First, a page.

The hotel is situated in a ancient building from the year 1800 ca. a former Imperial Post and Telegraph Office on the forecourt of the Central Station. That is why for example you find some ancient original typing machines in the hotel alley. Hotel guests have the opportunity to type their own letter, feel thrown back in time, and mail it to the wished address afterwards.

The catchy topic of the hotel is the Royal Bavarian History. I notice lots of Swan and Elefant elements all over the hotel. These were favorite animals of farmer royals. King Ludwig II of Bavaria, also known as the “Fairytale King was one of them, he lived in the castle called Neuschwanstein. Neuschwanstein literally means “New Swan Castle” referencing of “the Swan Knight” one of the Wagner’s characters.”. King Ludwig was a great admirer and supporter of Richard Wagner, the world-renowned composer.

This is 25 Hours Hotel The Royal Bavarian in a glimpse

  • 165 rooms in 6 room categories on 4 floors
  • Price start as of 150 Euros
  • meeting space for up to 20 people in the “Muschelkammer”
  • NENI Restaurant with eclectic east Mediterranean meze inspired by Chef Haya Molcho
  • Boilerman bar with fancy Highball drinks
  • Sauna
  • ue boom bluetooth speakers
  • free of charge mini car and bike rental (bikes from Schindelhauer)
  • a hearty and service oriented staff that makes you feel home away from home

Accommodation

Find 165 modern and stylish designed rooms. Every category has its own theme and design. It starts with the Single-Box-room, than the “Chambers” and the Grand-Chambers. There are two suites available, one is the Swan-Suite the other the Peacock-Suite. Natural materials as wood and fabrics are combined with warm colors and stylish, functional furniture. Find all details for booking a room here.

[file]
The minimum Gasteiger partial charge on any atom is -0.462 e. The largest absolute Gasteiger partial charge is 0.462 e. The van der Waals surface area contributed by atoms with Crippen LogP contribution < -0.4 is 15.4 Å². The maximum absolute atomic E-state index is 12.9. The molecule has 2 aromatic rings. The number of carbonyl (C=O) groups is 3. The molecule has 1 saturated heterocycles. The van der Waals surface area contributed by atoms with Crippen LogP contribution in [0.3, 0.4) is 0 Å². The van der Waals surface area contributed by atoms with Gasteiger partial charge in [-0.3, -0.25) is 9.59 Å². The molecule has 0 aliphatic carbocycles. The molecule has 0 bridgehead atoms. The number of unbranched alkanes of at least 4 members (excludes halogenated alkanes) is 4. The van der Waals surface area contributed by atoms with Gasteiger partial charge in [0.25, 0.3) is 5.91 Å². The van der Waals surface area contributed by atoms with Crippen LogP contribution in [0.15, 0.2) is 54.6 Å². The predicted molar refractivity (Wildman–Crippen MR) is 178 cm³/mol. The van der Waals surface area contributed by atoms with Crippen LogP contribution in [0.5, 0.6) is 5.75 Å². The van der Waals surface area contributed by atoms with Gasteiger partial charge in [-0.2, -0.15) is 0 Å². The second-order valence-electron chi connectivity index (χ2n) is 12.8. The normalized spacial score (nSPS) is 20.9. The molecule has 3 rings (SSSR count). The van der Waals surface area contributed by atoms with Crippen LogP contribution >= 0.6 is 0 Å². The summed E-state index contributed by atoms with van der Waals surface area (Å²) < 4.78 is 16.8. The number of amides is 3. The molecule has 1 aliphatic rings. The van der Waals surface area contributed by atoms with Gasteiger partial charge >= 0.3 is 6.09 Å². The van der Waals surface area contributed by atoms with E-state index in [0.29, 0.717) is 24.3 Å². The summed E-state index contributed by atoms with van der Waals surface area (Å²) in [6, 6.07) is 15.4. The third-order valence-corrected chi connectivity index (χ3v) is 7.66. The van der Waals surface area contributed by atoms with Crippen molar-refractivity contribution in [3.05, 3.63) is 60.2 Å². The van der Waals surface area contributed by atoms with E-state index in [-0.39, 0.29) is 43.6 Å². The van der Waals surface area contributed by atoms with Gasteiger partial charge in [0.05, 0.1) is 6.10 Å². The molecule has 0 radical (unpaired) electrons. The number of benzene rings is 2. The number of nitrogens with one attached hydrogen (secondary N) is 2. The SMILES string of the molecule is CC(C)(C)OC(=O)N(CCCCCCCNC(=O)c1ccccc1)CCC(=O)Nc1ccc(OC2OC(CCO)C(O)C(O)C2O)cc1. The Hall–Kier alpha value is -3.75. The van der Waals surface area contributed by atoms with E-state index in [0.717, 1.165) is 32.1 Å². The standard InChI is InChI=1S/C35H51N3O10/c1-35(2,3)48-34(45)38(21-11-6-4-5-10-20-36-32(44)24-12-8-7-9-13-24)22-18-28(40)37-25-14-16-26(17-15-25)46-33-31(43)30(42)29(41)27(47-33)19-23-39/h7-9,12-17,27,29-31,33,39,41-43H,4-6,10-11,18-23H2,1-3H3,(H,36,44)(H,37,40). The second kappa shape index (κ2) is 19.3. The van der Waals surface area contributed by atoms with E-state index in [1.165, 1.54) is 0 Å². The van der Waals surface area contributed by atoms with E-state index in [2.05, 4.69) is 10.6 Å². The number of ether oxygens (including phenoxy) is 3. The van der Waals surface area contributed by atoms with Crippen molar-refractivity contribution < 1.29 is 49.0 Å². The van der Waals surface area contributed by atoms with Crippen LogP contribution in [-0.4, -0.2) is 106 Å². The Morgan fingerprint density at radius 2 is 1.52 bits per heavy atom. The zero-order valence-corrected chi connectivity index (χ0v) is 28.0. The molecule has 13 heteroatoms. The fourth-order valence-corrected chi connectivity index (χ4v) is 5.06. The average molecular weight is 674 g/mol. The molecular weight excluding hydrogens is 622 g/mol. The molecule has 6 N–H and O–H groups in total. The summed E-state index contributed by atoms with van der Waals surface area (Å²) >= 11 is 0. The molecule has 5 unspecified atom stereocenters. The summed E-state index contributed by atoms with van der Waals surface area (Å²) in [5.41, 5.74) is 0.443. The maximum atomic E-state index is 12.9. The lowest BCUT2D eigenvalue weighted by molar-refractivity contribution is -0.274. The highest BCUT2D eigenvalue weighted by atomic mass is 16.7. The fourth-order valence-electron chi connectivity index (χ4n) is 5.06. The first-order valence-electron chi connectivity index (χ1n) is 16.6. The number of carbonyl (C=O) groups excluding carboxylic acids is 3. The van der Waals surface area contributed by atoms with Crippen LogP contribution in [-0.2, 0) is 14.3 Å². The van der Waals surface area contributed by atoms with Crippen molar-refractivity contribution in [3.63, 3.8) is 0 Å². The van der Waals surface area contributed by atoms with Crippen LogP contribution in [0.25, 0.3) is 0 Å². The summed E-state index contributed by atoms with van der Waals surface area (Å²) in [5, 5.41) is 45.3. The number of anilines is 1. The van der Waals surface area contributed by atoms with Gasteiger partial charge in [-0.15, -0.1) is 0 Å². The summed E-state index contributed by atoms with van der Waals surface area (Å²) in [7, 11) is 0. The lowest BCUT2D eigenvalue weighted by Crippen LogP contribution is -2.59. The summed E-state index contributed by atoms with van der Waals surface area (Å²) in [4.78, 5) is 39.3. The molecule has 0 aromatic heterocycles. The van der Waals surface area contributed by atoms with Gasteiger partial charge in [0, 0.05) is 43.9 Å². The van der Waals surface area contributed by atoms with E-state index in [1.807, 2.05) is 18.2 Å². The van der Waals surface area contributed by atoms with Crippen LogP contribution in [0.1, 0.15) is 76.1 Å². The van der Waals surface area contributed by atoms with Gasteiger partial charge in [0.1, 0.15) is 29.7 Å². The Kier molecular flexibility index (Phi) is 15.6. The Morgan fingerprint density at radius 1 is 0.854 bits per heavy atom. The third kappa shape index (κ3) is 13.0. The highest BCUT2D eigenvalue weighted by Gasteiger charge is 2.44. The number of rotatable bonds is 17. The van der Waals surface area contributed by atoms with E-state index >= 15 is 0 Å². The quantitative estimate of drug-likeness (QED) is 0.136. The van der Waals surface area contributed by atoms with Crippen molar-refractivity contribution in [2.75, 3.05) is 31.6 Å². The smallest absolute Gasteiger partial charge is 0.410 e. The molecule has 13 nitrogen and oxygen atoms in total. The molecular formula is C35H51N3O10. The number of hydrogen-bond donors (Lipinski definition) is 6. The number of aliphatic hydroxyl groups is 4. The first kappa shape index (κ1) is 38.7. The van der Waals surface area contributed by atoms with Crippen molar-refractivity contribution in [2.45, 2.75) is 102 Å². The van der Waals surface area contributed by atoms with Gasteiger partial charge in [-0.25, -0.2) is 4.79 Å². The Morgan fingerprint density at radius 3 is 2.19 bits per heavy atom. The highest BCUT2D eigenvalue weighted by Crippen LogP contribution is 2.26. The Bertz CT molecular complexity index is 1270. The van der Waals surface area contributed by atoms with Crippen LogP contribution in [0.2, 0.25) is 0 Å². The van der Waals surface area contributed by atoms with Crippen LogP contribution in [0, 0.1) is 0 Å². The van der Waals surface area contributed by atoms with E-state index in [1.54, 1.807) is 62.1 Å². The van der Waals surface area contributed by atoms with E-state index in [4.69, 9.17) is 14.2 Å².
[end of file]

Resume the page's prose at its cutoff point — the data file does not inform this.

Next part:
Food & Drinks

As in every 25Hours Hotel the NENI Restaurant spoils its guest also in Munich with the food philosophy of Haya Molcho and her 4 sons. Find an eclectic east Mediterranean cuisine inspired by a Street food style from Telaviv and the world. Get a variety of light and flavorful lunch and dinner menus.
Try the Balagan style, which means that you order several plates and share them together! Enjoy the open space or the tranquil private room. Enjoy some hand made sandwiches or other food to take a way at the NENI Deli.

The house bar Boilerman offers a sociable and cozy atmosphere. It’s an inviting place to linger and relax. Find delicious highballs – precisely mixed short drinks that are stirred and not shaken.

Thank you for using the Lovefoodish food and travel guide.

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STORIESZurich Blogging

What Lovefoodish is all about, an article that brings it to the point: SwiTalian: Discovering my Identity

I had the great pleasure to cooperate with the Australian Magazine Threepence to create a personal story about my passion for food blogging. Britta is the publisher/Editor of the magazine that discovers stories of people with passions around the world.

In this article you will learn a lot about how I came to my blogging and how traditional home made tomato sauce is made! I thank Britta for the story!

SwiTalian: Discovering my identity

Italians speak with the heart and the hands. They are temperamental and proud when they talk about their culture and habits. They forever seek to pass on their passion. I realise now that growing up in Switzerland as a child in a south Italian immigrant family gave me the ideal cultural mix in life.